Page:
On Thursday a judge sentenced a former University of Mississippi student who admitted to placing a noose around the neck of a civil rights statue on campus to six months in jail.
According to the Associated Press, Graeme Phillip Harris pleaded guilty to "a misdemeanor charge of using a threat of force to intimidate African-American students and employees." In exchange for Harris' guilty plea, prosecutors agreed to drop a felony charge.
"No one should have to endure threats or intimidation because of their race or the color of their skin," Principal Deputy Assistant Attorney General Vanita Gupta said in a written statement viewed by AP.
Prosecutors note that sometime before dawn on Feb. 16, 2014, Harris and two other students placed the noose and a Civil War-era Georgia flag that includes a Confederate emblem on the statue of James Meredith. In 1962 Meredith became the first African American to attend the school. Meredith had to be guarded by federal troops as rioters lined the entrance to prevent him from entering the campus.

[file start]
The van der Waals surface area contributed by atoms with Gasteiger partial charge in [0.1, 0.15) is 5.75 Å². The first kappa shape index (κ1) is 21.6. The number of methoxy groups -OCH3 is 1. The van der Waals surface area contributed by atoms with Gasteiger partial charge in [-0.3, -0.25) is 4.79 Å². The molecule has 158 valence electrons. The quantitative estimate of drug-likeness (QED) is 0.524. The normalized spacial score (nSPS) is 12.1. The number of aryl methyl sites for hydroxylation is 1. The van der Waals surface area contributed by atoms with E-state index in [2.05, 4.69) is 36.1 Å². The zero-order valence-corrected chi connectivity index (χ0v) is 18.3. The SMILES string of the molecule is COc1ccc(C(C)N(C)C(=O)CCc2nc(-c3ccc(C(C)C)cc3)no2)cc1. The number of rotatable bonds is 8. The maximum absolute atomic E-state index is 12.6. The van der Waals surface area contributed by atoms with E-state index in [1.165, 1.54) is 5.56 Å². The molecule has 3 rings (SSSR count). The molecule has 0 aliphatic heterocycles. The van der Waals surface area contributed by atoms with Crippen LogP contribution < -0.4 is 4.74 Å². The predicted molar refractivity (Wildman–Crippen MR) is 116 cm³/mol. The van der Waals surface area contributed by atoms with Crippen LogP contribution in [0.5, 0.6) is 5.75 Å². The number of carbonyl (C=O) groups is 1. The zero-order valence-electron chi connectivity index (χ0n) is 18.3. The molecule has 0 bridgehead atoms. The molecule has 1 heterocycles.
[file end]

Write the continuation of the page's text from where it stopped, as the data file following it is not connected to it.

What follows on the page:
According to AP, Harris and friends conceived the plan after a night of drinking at the Sigma Phi Epsilon Fraternity house, which has since closed its chapter as a result of the fallout.
"Graeme fully recognizes the folly of the conduct and attitudes that bring him before this court," Davis Hill, Harris' lawyer, wrote to the court. He said that Harris didn't deserve jail time, that he had joined a fraternity that fostered racist behavior and has since grown from the incident: "He has grown, improved and become more serious as a person."
Harris' friends who also admitted to aiding in the incident have not been sentenced.
Harris faced up to year in prison and a $100,000 fine if he had been found guilty of the possible felony. His six-month prison sentence begins Jan. 4, followed by 12 months' supervised released, AP reports.
Read more at Yahoo! News.